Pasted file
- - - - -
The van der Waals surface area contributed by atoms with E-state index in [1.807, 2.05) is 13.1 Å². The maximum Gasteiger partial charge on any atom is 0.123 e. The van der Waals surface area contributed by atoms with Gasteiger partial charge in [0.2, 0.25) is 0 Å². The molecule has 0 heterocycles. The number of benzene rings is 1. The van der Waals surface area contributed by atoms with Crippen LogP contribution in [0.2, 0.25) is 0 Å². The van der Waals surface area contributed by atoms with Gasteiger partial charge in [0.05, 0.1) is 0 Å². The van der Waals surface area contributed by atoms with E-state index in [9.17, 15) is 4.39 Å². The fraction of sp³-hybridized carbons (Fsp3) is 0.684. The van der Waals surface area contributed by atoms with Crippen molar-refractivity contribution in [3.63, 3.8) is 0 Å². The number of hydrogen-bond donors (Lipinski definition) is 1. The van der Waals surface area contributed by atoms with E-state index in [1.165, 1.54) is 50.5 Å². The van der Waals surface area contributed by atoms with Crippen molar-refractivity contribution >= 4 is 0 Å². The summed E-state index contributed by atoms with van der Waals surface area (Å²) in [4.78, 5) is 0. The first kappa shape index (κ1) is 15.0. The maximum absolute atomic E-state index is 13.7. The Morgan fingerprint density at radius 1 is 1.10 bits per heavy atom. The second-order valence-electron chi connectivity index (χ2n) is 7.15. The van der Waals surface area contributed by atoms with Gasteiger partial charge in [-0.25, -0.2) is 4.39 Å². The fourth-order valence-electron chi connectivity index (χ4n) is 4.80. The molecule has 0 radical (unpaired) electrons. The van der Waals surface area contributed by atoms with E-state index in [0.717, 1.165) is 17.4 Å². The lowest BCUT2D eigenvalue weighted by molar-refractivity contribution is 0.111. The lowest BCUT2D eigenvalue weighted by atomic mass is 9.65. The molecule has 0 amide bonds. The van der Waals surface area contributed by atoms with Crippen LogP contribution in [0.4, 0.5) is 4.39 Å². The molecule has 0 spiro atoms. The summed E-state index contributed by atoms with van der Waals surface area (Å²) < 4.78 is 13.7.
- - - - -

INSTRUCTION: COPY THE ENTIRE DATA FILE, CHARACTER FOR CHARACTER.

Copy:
The van der Waals surface area contributed by atoms with E-state index in [1.807, 2.05) is 13.1 Å². The maximum Gasteiger partial charge on any atom is 0.123 e. The van der Waals surface area contributed by atoms with Gasteiger partial charge in [0.2, 0.25) is 0 Å². The molecule has 0 heterocycles. The number of benzene rings is 1. The van der Waals surface area contributed by atoms with Crippen LogP contribution in [0.2, 0.25) is 0 Å². The van der Waals surface area contributed by atoms with Gasteiger partial charge in [0.05, 0.1) is 0 Å². The van der Waals surface area contributed by atoms with E-state index in [9.17, 15) is 4.39 Å². The fraction of sp³-hybridized carbons (Fsp3) is 0.684. The van der Waals surface area contributed by atoms with Crippen molar-refractivity contribution in [3.63, 3.8) is 0 Å². The number of hydrogen-bond donors (Lipinski definition) is 1. The van der Waals surface area contributed by atoms with E-state index in [1.165, 1.54) is 50.5 Å². The van der Waals surface area contributed by atoms with Crippen molar-refractivity contribution >= 4 is 0 Å². The summed E-state index contributed by atoms with van der Waals surface area (Å²) in [4.78, 5) is 0. The first kappa shape index (κ1) is 15.0. The maximum absolute atomic E-state index is 13.7. The Morgan fingerprint density at radius 1 is 1.10 bits per heavy atom. The second-order valence-electron chi connectivity index (χ2n) is 7.15. The van der Waals surface area contributed by atoms with Gasteiger partial charge in [-0.25, -0.2) is 4.39 Å². The fourth-order valence-electron chi connectivity index (χ4n) is 4.80. The molecule has 0 radical (unpaired) electrons. The van der Waals surface area contributed by atoms with E-state index in [0.717, 1.165) is 17.4 Å². The lowest BCUT2D eigenvalue weighted by molar-refractivity contribution is 0.111. The lowest BCUT2D eigenvalue weighted by atomic mass is 9.65. The molecule has 0 amide bonds. The van der Waals surface area contributed by atoms with Crippen LogP contribution in [0.4, 0.5) is 4.39 Å². The molecule has 0 spiro atoms. The summed E-state index contributed by atoms with van der Waals surface area (Å²) < 4.78 is 13.7.